If the government was genuine about prioritising reductions in GHG emissions, $16.4 billion could fund the replacement of around one quarter of Australia’s coal-fired power generating capacity with solar thermal power plants. That alone would cut Australia’s GHG emissions by 10%, twice the government’s feeble 2020 target. If the $9 billion annual subsidies to fossil fuel industries were redirected to renewable energy and energy efficiency, fossil fuel-fired electricity generation could be abolished in Australia in around a decade, easily reducing emissions by 2020 more than the 40% demanded of rich countries by most Third World governments.
Instead, as part of its deal with Liberal leader Malcolm Turbull to get his support for passage of the CPRS legislation through the Senate, the government has proposed amendments to it that hand out an extra $7 billion to corporate polluters over the next 10 years in direct subsidies and free permits to go on polluting. The November 25 Sydney Morning Herald reported: “The big winners are coal-fired electricity generators. They will receive an extra $4 billion in free permits, taking their overall compensation to $7.3 billion over 10 years. The Opposition had sought $10 billion for the generators over 15 years. The Government will also establish a series of potential protection measures for coal generators — which make up 44 per cent of Australia’s emissions — including loan guarantees. Companies will be able to gain further free permits if they increase energy efficiency in their coal-fired power plants.”
The SMH reported that handouts to coal mining companies will be doubled — to $1.5 billion, and mining companies and manufacturers will get $1.1 billion over two years, on top of free permits, to “compensate” them for electricity price increases. “The natural gas industry also won out, receiving $600 million in extra free permits —- money the Opposition did not ask for in its proposed amendments. Agriculture, as previously announced [by Wong and Liberal negotiator Ian MacFarlane], is indefinitely excluded from the scheme.” Agriculture was the source of 16.3% of Australia’s GHG emissions in 2007, according to the National Greenhouse Gas Inventory.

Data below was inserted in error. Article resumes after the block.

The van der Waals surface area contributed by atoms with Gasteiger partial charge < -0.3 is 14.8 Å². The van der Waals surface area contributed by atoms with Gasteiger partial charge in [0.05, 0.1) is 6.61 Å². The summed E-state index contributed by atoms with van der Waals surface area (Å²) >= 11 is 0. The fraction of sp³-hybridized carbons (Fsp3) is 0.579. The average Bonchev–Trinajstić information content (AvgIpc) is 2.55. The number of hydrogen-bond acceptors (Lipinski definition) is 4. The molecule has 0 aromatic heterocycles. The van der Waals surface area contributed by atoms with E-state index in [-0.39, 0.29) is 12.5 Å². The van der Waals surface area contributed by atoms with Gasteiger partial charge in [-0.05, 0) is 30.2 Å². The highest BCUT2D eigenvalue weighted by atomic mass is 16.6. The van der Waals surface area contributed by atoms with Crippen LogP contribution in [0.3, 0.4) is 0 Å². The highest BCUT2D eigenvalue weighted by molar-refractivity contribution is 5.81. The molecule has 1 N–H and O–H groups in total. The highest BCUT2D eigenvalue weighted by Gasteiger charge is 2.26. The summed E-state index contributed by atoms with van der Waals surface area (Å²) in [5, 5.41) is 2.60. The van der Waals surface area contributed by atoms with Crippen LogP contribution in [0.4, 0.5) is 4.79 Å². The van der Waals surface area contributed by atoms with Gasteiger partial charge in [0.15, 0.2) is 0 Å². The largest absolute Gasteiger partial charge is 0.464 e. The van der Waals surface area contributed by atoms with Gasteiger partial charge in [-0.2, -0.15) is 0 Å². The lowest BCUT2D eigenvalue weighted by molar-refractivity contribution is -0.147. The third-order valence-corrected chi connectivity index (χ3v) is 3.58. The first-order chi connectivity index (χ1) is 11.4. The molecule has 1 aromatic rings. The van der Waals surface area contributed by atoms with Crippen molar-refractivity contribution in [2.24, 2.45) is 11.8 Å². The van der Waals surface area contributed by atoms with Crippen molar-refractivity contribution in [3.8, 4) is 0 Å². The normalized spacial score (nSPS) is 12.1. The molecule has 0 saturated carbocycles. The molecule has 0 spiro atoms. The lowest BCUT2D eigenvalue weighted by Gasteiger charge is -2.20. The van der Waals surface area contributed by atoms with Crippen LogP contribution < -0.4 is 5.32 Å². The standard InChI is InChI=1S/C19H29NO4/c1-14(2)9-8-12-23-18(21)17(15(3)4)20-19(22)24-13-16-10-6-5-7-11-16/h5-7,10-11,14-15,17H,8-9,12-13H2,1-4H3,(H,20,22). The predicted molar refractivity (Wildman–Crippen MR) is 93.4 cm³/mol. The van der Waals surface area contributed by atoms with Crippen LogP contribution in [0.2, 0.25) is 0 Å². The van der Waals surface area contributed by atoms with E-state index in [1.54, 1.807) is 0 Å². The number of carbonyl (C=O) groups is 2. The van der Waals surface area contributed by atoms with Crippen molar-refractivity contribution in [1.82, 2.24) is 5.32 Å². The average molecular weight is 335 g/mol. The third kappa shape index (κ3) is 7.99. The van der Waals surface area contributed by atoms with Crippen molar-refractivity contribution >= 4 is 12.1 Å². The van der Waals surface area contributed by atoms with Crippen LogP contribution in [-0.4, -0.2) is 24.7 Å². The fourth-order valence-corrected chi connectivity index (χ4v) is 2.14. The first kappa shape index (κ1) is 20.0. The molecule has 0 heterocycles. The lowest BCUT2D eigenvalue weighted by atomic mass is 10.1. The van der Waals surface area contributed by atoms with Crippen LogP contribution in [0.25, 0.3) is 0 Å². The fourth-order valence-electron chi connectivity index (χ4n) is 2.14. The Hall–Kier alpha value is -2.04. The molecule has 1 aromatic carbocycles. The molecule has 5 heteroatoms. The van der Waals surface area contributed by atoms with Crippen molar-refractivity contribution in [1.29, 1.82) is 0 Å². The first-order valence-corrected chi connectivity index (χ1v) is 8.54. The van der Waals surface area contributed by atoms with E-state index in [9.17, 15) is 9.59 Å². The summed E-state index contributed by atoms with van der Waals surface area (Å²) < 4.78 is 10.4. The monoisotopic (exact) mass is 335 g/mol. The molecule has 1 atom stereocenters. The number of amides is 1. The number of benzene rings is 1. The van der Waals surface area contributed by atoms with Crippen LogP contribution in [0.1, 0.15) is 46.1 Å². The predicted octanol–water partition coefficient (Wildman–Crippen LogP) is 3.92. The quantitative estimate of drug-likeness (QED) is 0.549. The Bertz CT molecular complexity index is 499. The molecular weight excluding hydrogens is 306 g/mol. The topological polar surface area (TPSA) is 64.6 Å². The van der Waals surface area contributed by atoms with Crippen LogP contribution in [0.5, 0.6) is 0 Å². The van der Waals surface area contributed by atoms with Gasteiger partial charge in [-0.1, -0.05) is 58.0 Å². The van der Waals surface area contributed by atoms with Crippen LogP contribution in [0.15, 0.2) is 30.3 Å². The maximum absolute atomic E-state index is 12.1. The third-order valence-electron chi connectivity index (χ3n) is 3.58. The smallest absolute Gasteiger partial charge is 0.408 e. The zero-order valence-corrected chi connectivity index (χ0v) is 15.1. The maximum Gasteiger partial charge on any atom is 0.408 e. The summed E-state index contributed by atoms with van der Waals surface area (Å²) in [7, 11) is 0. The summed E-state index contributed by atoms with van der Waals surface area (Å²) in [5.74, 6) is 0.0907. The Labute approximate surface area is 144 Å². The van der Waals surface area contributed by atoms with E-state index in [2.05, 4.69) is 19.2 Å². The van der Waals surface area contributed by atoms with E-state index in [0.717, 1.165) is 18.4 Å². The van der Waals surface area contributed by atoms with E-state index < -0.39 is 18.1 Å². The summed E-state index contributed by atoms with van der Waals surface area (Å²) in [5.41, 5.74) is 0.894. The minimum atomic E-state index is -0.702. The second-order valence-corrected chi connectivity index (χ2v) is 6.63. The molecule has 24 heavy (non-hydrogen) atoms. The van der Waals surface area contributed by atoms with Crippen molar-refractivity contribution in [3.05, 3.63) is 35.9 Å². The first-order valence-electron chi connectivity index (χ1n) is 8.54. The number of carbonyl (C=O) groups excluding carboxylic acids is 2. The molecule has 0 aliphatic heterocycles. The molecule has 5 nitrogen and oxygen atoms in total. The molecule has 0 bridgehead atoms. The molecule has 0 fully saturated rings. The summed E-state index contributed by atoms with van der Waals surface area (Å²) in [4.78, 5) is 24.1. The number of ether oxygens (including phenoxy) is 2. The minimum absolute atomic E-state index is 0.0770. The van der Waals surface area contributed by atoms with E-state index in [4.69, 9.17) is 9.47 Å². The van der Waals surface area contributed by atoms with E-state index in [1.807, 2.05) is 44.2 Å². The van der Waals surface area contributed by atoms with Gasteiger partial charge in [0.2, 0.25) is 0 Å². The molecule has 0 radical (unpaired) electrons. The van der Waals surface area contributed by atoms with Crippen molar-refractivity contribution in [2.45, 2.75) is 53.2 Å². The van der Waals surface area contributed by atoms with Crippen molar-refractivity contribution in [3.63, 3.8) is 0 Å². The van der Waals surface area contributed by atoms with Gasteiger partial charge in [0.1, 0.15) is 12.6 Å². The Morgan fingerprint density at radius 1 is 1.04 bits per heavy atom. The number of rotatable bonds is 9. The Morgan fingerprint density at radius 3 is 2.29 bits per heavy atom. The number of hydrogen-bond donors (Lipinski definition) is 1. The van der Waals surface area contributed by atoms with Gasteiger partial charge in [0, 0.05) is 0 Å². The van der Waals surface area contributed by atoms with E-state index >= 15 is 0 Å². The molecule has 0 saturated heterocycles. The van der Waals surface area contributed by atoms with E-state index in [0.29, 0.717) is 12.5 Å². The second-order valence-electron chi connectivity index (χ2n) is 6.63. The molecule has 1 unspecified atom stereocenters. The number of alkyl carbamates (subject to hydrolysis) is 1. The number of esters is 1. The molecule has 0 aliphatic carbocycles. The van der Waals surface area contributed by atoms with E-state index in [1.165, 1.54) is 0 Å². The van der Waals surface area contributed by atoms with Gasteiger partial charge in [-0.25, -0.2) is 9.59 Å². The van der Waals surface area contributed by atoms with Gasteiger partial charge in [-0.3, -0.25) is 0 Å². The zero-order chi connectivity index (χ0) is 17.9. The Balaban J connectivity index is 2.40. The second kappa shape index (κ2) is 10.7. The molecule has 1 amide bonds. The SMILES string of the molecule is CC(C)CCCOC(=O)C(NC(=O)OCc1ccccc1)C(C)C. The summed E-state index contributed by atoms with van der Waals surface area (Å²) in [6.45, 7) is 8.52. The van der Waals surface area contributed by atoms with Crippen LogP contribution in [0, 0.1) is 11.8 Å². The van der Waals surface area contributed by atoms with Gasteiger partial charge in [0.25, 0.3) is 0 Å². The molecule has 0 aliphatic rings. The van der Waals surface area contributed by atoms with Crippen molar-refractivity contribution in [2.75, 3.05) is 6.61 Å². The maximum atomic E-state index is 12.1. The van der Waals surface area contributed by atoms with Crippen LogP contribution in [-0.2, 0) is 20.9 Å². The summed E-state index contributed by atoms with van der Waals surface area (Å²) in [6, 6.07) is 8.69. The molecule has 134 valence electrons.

But what is most dangerous about the government’s CPRS is its reliance on emissions trading as the main mechanism for “achieving” cuts in GHG emissions. And even more worrying than its plan to apply this method to Australia is the government’s alliance with other rich countries’ governments, such as those of the European Union (EU) and the US, which want to implement emissions trading on an international level. Indeed, the government’s offer to lift its 2020 emissions reduction target above 5% — possibly up to 25% — was conditional on “fully functional global carbon markets”, according to its May 6 document Strengthening Australia’s 2020 Carbon Pollution Target.
But this method has failed and been counterproductive where it has been applied. On a global scale, it would be a disaster. It could allow pollution to actually increase in spite of any supposed target and would prevent the implementation of more straightforward and effective means of reducing emissions. Referring to the First World countries’ push for these false solutions to global warming at the UN’s December 7-18 Climate Change Conference in Copenhagen, Maldives president Mohamed Nasheed warned Third World governments that they were being pressured to sign a “global suicide pact”.
In an emissions trading scheme (ETS), a government or international agreement sets a cap on emissions and then divides this total amount into units, such as tonnes of CO2-equivalent (CO2e). Permits to emit units of CO2e are distributed, through auction or free handout, to GHG-emitting companies, which must surrender a permit for every unit of emissions at the end of each year. Companies that emit less than the permits they hold can sell these permits for additional profit, while companies that fail to keep emissions below the level corresponding to their permits have to buy extra permits or suffer a penalty, such as a fine.
The largest example of an emissions trading scheme in practice is the European Union ETS, which commenced operation in January 2005. A Dangerous Obsession, a research report released in November by the UK Friends of the Earth (FoE), explains that, “Over the period 2005-2007 (covering Phase I of the EU ETS), emissions in the sectors covered by the scheme rose by about one per cent per year when the caps were supposed to have resulted in an overall decline in emissions from sources covered by the scheme. There was a decline in emissions under the EU ETS in 2008. However … the economic contraction in Europe resulting from the global economic downturn is … a significant factor in bringing about the decline.”